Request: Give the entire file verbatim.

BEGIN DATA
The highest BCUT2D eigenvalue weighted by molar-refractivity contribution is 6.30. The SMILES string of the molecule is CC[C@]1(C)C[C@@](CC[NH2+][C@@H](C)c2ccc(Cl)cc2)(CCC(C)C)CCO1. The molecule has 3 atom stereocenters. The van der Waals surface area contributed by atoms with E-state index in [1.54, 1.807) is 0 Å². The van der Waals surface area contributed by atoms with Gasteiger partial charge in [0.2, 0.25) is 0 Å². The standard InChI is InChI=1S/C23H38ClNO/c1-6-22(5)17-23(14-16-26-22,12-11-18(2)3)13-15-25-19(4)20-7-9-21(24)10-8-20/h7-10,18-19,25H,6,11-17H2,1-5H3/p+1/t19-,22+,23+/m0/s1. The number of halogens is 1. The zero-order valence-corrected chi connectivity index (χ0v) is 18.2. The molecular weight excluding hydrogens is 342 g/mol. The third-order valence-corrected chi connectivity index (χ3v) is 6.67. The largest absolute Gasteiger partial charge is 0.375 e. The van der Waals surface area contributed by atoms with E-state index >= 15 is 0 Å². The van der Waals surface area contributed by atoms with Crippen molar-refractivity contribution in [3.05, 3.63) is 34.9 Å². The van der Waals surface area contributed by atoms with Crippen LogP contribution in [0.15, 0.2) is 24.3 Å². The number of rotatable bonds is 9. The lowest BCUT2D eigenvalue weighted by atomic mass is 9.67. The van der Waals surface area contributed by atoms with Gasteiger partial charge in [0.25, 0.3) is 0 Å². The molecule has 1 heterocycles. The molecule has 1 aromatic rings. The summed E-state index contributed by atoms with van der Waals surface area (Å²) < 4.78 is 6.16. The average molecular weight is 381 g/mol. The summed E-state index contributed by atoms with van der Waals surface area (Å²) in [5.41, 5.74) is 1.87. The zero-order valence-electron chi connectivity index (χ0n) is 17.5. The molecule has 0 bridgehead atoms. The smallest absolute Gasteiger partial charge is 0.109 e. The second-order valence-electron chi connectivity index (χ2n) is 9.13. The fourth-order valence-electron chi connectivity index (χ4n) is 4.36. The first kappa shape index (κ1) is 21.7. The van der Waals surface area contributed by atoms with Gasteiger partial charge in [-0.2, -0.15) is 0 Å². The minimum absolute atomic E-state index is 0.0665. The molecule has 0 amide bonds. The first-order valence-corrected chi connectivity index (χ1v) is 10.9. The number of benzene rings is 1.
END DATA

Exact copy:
The highest BCUT2D eigenvalue weighted by molar-refractivity contribution is 6.30. The SMILES string of the molecule is CC[C@]1(C)C[C@@](CC[NH2+][C@@H](C)c2ccc(Cl)cc2)(CCC(C)C)CCO1. The molecule has 3 atom stereocenters. The van der Waals surface area contributed by atoms with E-state index in [1.54, 1.807) is 0 Å². The van der Waals surface area contributed by atoms with Gasteiger partial charge in [0.2, 0.25) is 0 Å². The standard InChI is InChI=1S/C23H38ClNO/c1-6-22(5)17-23(14-16-26-22,12-11-18(2)3)13-15-25-19(4)20-7-9-21(24)10-8-20/h7-10,18-19,25H,6,11-17H2,1-5H3/p+1/t19-,22+,23+/m0/s1. The number of halogens is 1. The zero-order valence-corrected chi connectivity index (χ0v) is 18.2. The molecular weight excluding hydrogens is 342 g/mol. The third-order valence-corrected chi connectivity index (χ3v) is 6.67. The largest absolute Gasteiger partial charge is 0.375 e. The van der Waals surface area contributed by atoms with E-state index >= 15 is 0 Å². The van der Waals surface area contributed by atoms with Crippen molar-refractivity contribution in [3.05, 3.63) is 34.9 Å². The van der Waals surface area contributed by atoms with Crippen LogP contribution in [0.15, 0.2) is 24.3 Å². The number of rotatable bonds is 9. The lowest BCUT2D eigenvalue weighted by atomic mass is 9.67. The van der Waals surface area contributed by atoms with Gasteiger partial charge in [0.25, 0.3) is 0 Å². The molecule has 1 heterocycles. The molecule has 1 aromatic rings. The summed E-state index contributed by atoms with van der Waals surface area (Å²) < 4.78 is 6.16. The average molecular weight is 381 g/mol. The summed E-state index contributed by atoms with van der Waals surface area (Å²) in [5.41, 5.74) is 1.87. The zero-order valence-electron chi connectivity index (χ0n) is 17.5. The molecule has 0 bridgehead atoms. The smallest absolute Gasteiger partial charge is 0.109 e. The second-order valence-electron chi connectivity index (χ2n) is 9.13. The fourth-order valence-electron chi connectivity index (χ4n) is 4.36. The first kappa shape index (κ1) is 21.7. The van der Waals surface area contributed by atoms with Gasteiger partial charge in [-0.2, -0.15) is 0 Å². The minimum absolute atomic E-state index is 0.0665. The molecule has 0 amide bonds. The first-order valence-corrected chi connectivity index (χ1v) is 10.9. The number of benzene rings is 1.